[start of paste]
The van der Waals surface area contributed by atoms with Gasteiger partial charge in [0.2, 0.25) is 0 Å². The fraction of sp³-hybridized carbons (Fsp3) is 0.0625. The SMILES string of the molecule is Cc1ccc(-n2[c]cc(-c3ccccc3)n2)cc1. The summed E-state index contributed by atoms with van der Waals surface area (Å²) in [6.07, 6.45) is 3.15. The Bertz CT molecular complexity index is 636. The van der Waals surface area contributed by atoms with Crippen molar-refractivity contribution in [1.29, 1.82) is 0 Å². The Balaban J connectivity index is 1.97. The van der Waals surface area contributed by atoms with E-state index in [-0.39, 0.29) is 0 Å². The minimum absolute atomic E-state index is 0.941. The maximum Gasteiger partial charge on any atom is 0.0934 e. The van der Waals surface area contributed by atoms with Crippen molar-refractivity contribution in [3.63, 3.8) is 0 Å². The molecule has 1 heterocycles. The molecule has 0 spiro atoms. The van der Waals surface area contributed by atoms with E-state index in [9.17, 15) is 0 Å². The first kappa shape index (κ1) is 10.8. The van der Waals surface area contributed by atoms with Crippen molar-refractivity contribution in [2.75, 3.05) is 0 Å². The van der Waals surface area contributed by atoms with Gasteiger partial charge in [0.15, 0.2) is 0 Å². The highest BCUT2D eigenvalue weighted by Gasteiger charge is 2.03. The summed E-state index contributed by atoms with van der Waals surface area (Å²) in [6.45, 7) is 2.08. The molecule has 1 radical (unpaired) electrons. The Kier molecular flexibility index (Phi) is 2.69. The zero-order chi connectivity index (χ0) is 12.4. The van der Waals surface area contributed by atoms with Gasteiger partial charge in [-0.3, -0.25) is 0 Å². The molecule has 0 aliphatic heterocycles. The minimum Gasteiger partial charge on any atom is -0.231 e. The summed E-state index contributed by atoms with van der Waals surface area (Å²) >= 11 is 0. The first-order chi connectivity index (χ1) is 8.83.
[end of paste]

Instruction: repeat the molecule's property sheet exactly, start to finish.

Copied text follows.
The van der Waals surface area contributed by atoms with Gasteiger partial charge in [0.2, 0.25) is 0 Å². The fraction of sp³-hybridized carbons (Fsp3) is 0.0625. The SMILES string of the molecule is Cc1ccc(-n2[c]cc(-c3ccccc3)n2)cc1. The summed E-state index contributed by atoms with van der Waals surface area (Å²) in [6.07, 6.45) is 3.15. The Bertz CT molecular complexity index is 636. The van der Waals surface area contributed by atoms with Crippen molar-refractivity contribution in [1.29, 1.82) is 0 Å². The Balaban J connectivity index is 1.97. The van der Waals surface area contributed by atoms with E-state index in [-0.39, 0.29) is 0 Å². The minimum absolute atomic E-state index is 0.941. The maximum Gasteiger partial charge on any atom is 0.0934 e. The van der Waals surface area contributed by atoms with Crippen molar-refractivity contribution in [3.63, 3.8) is 0 Å². The molecule has 1 heterocycles. The molecule has 0 spiro atoms. The van der Waals surface area contributed by atoms with E-state index in [9.17, 15) is 0 Å². The first kappa shape index (κ1) is 10.8. The van der Waals surface area contributed by atoms with Crippen molar-refractivity contribution in [2.75, 3.05) is 0 Å². The van der Waals surface area contributed by atoms with Gasteiger partial charge in [0.15, 0.2) is 0 Å². The highest BCUT2D eigenvalue weighted by Gasteiger charge is 2.03. The summed E-state index contributed by atoms with van der Waals surface area (Å²) in [6.45, 7) is 2.08. The molecule has 1 radical (unpaired) electrons. The Kier molecular flexibility index (Phi) is 2.69. The zero-order chi connectivity index (χ0) is 12.4. The van der Waals surface area contributed by atoms with Gasteiger partial charge in [-0.3, -0.25) is 0 Å². The molecule has 0 aliphatic heterocycles. The minimum Gasteiger partial charge on any atom is -0.231 e. The summed E-state index contributed by atoms with van der Waals surface area (Å²) >= 11 is 0. The first-order chi connectivity index (χ1) is 8.83.